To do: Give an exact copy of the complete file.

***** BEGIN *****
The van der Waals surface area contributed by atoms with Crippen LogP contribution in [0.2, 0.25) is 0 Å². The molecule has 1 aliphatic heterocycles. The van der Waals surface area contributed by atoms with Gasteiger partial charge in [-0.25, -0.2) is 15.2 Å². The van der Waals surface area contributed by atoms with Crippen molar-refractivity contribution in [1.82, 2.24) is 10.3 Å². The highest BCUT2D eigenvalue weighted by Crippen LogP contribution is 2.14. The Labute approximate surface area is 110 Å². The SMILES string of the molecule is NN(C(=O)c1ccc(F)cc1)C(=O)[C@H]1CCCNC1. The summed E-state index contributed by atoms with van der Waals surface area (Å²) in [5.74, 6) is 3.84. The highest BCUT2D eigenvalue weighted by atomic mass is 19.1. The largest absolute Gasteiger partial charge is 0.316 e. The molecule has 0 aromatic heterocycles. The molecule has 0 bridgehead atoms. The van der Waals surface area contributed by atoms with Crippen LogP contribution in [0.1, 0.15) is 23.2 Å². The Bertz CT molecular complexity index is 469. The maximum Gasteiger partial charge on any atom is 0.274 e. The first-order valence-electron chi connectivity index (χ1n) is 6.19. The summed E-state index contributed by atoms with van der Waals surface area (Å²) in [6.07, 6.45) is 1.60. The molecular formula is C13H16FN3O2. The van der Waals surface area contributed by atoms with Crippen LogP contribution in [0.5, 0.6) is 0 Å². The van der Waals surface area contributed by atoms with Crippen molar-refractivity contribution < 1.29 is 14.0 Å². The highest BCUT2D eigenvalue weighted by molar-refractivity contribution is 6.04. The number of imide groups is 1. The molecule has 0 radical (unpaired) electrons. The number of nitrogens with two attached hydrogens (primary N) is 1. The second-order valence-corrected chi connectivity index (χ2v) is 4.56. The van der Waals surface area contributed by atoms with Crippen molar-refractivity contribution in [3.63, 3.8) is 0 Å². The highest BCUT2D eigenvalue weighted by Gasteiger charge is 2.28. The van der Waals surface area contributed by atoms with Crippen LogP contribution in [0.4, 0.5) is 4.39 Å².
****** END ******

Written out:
The van der Waals surface area contributed by atoms with Crippen LogP contribution in [0.2, 0.25) is 0 Å². The molecule has 1 aliphatic heterocycles. The van der Waals surface area contributed by atoms with Gasteiger partial charge in [-0.25, -0.2) is 15.2 Å². The van der Waals surface area contributed by atoms with Crippen molar-refractivity contribution in [1.82, 2.24) is 10.3 Å². The highest BCUT2D eigenvalue weighted by Crippen LogP contribution is 2.14. The Labute approximate surface area is 110 Å². The SMILES string of the molecule is NN(C(=O)c1ccc(F)cc1)C(=O)[C@H]1CCCNC1. The summed E-state index contributed by atoms with van der Waals surface area (Å²) in [5.74, 6) is 3.84. The highest BCUT2D eigenvalue weighted by atomic mass is 19.1. The largest absolute Gasteiger partial charge is 0.316 e. The molecule has 0 aromatic heterocycles. The molecule has 0 bridgehead atoms. The van der Waals surface area contributed by atoms with Crippen LogP contribution in [0.1, 0.15) is 23.2 Å². The Bertz CT molecular complexity index is 469. The maximum Gasteiger partial charge on any atom is 0.274 e. The first-order valence-electron chi connectivity index (χ1n) is 6.19. The summed E-state index contributed by atoms with van der Waals surface area (Å²) in [6.07, 6.45) is 1.60. The molecular formula is C13H16FN3O2. The van der Waals surface area contributed by atoms with Crippen LogP contribution in [0.5, 0.6) is 0 Å². The van der Waals surface area contributed by atoms with Crippen molar-refractivity contribution < 1.29 is 14.0 Å². The highest BCUT2D eigenvalue weighted by molar-refractivity contribution is 6.04. The number of imide groups is 1. The molecule has 0 radical (unpaired) electrons. The number of nitrogens with two attached hydrogens (primary N) is 1. The second-order valence-corrected chi connectivity index (χ2v) is 4.56. The van der Waals surface area contributed by atoms with Crippen molar-refractivity contribution in [3.63, 3.8) is 0 Å². The highest BCUT2D eigenvalue weighted by Gasteiger charge is 2.28. The van der Waals surface area contributed by atoms with Crippen LogP contribution in [0.4, 0.5) is 4.39 Å².